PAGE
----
Eternals is an enormous film: ambitious, emotionally resonant, and visually stunning. Oscar-winner Chloé Zhao (The Rider and Nomadland) has put her stamp into the superhero realm. Full of mythos and a diverse cast, Zhao’s film reaches for the stars. It’s not without some flaws in the writing, pacing, and it’s too long. But damn those imperfections, Eternals is marvelous. Coming in at No. 26 for the Marvel Cinematic Universe (MCU), Zhao's Eternals is one of the boldest visions of this long-running superhero franchise. After just winning Best Director and Best Picture for her film Nomadland last April, Zhao is one of the most requested directors in Hollywood right now. Zhao brings everything that she has done with her previous three pictures (Songs My Brothers Taught Me, The Rider, and Nomadland) — vividly beautiful scenes, on-location shooting, and a humane story at its core. Eternals heavily focuses on the characters, their love, pain, and hope. This is something Zhao loves to focus in on, asking the question of what does it mean to be human?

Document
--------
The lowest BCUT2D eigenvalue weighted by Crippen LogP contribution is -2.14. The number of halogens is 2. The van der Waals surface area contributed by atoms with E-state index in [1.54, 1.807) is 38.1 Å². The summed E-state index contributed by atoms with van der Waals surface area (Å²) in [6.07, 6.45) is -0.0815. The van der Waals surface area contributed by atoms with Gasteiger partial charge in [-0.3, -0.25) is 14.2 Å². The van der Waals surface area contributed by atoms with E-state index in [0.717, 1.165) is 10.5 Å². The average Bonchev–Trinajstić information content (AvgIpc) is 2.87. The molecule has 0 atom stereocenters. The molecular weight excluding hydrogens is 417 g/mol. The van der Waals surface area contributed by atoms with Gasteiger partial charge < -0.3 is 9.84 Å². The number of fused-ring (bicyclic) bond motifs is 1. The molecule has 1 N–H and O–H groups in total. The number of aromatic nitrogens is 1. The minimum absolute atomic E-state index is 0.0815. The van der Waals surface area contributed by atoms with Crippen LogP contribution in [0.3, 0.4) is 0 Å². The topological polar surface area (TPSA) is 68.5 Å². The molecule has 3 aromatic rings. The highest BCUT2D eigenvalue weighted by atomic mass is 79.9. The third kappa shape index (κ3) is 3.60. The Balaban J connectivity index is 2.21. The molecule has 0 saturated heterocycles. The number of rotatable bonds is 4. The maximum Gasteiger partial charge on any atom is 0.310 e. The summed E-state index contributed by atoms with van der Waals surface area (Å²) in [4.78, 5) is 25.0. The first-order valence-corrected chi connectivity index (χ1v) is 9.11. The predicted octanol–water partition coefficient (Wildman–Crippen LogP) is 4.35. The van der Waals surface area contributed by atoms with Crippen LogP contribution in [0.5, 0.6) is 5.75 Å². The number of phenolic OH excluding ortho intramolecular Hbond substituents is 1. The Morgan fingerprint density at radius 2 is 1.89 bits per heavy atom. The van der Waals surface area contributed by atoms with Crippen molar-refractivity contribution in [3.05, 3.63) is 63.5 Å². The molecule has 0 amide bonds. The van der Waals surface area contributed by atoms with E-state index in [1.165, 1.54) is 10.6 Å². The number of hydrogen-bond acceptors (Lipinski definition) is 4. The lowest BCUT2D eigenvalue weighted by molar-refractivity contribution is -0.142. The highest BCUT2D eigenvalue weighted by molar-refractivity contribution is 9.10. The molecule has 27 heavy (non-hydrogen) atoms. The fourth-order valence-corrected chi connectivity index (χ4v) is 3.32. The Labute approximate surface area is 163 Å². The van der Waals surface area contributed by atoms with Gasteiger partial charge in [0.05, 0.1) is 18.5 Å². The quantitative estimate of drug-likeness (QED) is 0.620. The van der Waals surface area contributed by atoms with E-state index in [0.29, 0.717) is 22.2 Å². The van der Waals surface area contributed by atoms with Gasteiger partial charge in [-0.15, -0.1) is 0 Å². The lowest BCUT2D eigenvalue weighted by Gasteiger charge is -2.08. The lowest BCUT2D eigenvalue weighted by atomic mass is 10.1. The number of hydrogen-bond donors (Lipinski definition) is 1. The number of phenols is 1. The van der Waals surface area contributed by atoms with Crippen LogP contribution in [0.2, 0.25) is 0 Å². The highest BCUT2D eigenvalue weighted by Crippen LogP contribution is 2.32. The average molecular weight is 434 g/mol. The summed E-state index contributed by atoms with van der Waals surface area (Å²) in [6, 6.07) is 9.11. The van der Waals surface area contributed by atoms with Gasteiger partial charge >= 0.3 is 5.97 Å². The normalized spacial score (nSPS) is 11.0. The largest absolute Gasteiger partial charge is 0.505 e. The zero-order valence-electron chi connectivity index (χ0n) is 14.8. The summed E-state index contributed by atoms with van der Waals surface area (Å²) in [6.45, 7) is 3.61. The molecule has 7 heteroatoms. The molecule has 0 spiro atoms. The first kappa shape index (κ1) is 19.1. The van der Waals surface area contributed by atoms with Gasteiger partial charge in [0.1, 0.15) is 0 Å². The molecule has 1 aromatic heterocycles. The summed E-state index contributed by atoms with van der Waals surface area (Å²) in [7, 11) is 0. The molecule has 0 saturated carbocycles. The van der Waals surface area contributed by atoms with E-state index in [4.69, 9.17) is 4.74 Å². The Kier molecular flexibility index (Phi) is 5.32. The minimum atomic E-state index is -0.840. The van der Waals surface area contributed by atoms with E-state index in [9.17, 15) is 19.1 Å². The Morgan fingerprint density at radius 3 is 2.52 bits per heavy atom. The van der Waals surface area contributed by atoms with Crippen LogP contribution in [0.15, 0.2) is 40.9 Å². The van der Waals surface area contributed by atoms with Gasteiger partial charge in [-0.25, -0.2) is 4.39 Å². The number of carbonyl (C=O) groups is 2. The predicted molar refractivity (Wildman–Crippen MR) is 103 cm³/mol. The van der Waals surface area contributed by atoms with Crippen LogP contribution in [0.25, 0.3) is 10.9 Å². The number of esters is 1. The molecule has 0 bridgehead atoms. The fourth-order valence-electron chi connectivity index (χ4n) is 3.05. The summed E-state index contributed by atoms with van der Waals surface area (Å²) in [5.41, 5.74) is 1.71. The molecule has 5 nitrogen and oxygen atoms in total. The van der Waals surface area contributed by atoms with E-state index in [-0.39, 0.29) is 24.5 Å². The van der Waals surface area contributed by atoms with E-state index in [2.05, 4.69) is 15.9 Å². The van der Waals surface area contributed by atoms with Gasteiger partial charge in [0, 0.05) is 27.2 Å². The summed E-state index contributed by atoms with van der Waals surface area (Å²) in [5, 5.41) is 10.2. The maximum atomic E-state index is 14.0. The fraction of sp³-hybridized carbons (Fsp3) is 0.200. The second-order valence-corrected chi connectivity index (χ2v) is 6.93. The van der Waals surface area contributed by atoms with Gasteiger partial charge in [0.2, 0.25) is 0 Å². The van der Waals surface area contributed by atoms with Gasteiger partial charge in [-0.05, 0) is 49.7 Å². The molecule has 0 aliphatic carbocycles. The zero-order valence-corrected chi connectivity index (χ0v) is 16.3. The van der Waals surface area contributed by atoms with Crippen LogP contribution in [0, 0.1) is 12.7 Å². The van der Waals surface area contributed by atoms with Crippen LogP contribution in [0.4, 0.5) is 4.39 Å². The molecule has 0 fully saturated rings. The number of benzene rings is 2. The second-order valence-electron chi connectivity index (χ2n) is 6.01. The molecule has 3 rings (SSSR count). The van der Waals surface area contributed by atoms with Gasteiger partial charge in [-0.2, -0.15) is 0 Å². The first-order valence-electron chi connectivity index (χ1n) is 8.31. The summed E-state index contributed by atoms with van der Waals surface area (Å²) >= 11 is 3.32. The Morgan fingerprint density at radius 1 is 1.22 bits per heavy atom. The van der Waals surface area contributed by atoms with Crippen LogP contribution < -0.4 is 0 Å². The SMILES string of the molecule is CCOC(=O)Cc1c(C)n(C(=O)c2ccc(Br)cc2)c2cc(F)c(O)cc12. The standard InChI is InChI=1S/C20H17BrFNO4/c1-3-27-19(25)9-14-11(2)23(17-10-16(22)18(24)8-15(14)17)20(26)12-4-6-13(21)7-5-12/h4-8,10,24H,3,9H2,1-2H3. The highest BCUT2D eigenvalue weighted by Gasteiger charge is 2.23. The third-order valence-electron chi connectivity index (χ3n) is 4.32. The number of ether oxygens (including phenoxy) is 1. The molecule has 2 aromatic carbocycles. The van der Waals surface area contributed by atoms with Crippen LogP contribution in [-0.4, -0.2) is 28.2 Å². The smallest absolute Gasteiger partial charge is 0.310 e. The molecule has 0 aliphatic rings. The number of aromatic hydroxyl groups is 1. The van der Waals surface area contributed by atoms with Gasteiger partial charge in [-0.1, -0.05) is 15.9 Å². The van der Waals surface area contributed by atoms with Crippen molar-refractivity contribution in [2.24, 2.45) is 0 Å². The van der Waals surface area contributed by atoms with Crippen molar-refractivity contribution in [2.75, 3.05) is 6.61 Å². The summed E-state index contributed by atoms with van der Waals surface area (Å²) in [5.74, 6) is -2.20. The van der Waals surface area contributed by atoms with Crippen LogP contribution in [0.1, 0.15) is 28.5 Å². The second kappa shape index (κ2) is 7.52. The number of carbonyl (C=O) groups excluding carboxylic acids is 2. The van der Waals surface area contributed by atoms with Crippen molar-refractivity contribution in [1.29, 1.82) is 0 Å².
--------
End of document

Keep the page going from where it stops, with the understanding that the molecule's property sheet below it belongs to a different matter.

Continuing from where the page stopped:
Though all of the characters in this picture are gods, Zhao still took the deconstructive approach to superheroes. Here, she forced them to question their own purpose in the world, through reflective and melancholy beats, narratively speaking. By doing it this way, Zhao subverted critics' and audiences' expectations of what they have come to expect in an MCU movie and superhero movies in general. I believe this was one of the reasons why Zhao's picture has been looked upon more harshly and divisively by critics. Yes, Eternals often tries so desperately to reach for the stars and, at times, stumbles, but at least it tries. Eternals also showcases the MCU's most diverse cast consisting of Gemma Chan, Richard Madden, Kumail Nanjiani, Lia McHugh, Brian Tyree Henry, Lauren Ridloff, Barry Keoghan, Don Lee, Harish Patel, Kit Harington, Salma Hayek, and Angelina Jolie. Zhao's Eternals features an interesting new team of superheroes, an immortal race of superpowered beings who have been living on Earth in secret for thousands of years. Following the events of Avengers: Endgame, an unexpected tragedy forces them out of the shadows to reunite against mankind's most ancient enemy, the Deviants. Zhao's movie juggles multiple storylines and periods, jumping back and forth between present and past. Chan plays Sersi, who has a romance with Ikaris (played by Madden). But their love has fallen apart over the many years.